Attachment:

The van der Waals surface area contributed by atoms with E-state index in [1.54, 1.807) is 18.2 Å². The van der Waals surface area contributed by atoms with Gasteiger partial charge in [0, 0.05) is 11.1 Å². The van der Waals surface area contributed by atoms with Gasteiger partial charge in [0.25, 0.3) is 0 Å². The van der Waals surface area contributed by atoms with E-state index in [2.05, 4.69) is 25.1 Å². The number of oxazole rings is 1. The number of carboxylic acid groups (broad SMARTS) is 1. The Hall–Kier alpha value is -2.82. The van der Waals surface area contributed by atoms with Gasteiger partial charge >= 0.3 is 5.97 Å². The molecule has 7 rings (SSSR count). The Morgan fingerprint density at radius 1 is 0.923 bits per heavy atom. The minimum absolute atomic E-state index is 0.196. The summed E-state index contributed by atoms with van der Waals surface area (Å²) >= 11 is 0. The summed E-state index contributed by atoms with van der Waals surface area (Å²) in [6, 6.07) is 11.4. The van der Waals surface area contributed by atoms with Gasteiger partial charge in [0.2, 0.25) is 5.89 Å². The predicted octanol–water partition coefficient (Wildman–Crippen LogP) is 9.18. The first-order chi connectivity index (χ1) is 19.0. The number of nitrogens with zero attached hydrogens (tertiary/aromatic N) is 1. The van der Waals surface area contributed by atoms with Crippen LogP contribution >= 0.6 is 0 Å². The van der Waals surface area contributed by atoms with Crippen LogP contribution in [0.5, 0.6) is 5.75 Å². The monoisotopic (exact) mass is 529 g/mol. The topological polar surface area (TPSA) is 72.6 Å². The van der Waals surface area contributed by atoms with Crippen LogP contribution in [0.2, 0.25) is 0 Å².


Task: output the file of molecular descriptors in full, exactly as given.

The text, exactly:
The van der Waals surface area contributed by atoms with E-state index in [1.54, 1.807) is 18.2 Å². The van der Waals surface area contributed by atoms with Gasteiger partial charge in [0, 0.05) is 11.1 Å². The van der Waals surface area contributed by atoms with Gasteiger partial charge in [0.25, 0.3) is 0 Å². The van der Waals surface area contributed by atoms with E-state index in [2.05, 4.69) is 25.1 Å². The number of oxazole rings is 1. The number of carboxylic acid groups (broad SMARTS) is 1. The Hall–Kier alpha value is -2.82. The van der Waals surface area contributed by atoms with Gasteiger partial charge >= 0.3 is 5.97 Å². The molecule has 7 rings (SSSR count). The Morgan fingerprint density at radius 1 is 0.923 bits per heavy atom. The minimum absolute atomic E-state index is 0.196. The summed E-state index contributed by atoms with van der Waals surface area (Å²) >= 11 is 0. The summed E-state index contributed by atoms with van der Waals surface area (Å²) in [6, 6.07) is 11.4. The van der Waals surface area contributed by atoms with Gasteiger partial charge in [0.2, 0.25) is 5.89 Å². The predicted octanol–water partition coefficient (Wildman–Crippen LogP) is 9.18. The first-order chi connectivity index (χ1) is 19.0. The number of nitrogens with zero attached hydrogens (tertiary/aromatic N) is 1. The van der Waals surface area contributed by atoms with Crippen LogP contribution >= 0.6 is 0 Å². The van der Waals surface area contributed by atoms with Crippen LogP contribution in [0.5, 0.6) is 5.75 Å². The monoisotopic (exact) mass is 529 g/mol. The topological polar surface area (TPSA) is 72.6 Å². The van der Waals surface area contributed by atoms with Crippen LogP contribution in [0.2, 0.25) is 0 Å².